“I love tropical, super aromatic Sauvignon Blanc. And I like when it opens up with nuances of really ripe peach. It reminds me of the peach trees we had when I was growing up on our little farm,” says Alicia Sylvester, winemaker at Banshee Wines.
At Banshee, Sauvignon Blancs have a richer texture and perceived sweetness that are products of lees stirring and added yeasts, which gives the wine a creamy characteristic, along with Sauvignon’s signature zippy acidity. Other winemakers may opt for barrel aging, while others like to make Sauvignon Blanc in stainless steel tanks and concrete eggs.
“That’s the thing about California — we get to use really fun tools and experiment to create an overall fresh, crisp Sauvignon Blanc that is somehow still fruity and extremely aromatic,” Sylvester says.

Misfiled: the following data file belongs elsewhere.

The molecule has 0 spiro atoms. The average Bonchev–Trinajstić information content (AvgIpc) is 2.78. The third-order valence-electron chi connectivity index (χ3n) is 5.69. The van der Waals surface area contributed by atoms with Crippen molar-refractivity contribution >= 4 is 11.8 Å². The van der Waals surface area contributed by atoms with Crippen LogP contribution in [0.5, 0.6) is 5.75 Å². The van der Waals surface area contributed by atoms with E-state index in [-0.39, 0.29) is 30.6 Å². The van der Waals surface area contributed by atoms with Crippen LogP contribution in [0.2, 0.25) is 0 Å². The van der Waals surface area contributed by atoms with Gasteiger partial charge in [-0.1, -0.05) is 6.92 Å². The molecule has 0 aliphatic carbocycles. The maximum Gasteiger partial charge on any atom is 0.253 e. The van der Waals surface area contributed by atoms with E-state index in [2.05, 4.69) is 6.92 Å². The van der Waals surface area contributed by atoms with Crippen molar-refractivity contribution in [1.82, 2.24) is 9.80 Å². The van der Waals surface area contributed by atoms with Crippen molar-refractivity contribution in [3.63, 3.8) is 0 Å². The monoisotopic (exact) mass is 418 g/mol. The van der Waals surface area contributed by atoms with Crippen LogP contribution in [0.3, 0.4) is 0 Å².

It’s not just California where Sauvignon Blanc is produced. Winemakers from New York to Michigan and Washington State are also making a mark.
So the next time the mood calls for something crisp, fresh, and refreshing, reach for a bottle of Sauvignon Blanc from a region beyond New Zealand. The options for value and quality are limitless if you know where to look.
Cono Sur Bicicleta Reserva Sauvignon Blanc 2020 (~$10)
Made from organic grapes, this Sauvignon Blanc by Cono Sur displays citrus aromas of lemon, lime, and grapefruit. The palate is highly concentrated and full of freshness supported by yellow and green pepper nuances, balanced acidity, and dashing minerality.
Concha y Toro Gran Reserva Serie Riberas Sauvignon Blanc 2021 (~$14)
The aroma of this wine is so intense that it nearly jumps out of the glass with citrus and fresh basil notes. Prickly acidity and minerality shape the wine’s backbone while nuances of crushed stone extend through the long, refreshing finish.
Abbazia di Novacella Sauvignon Blanc 2020 (~$20)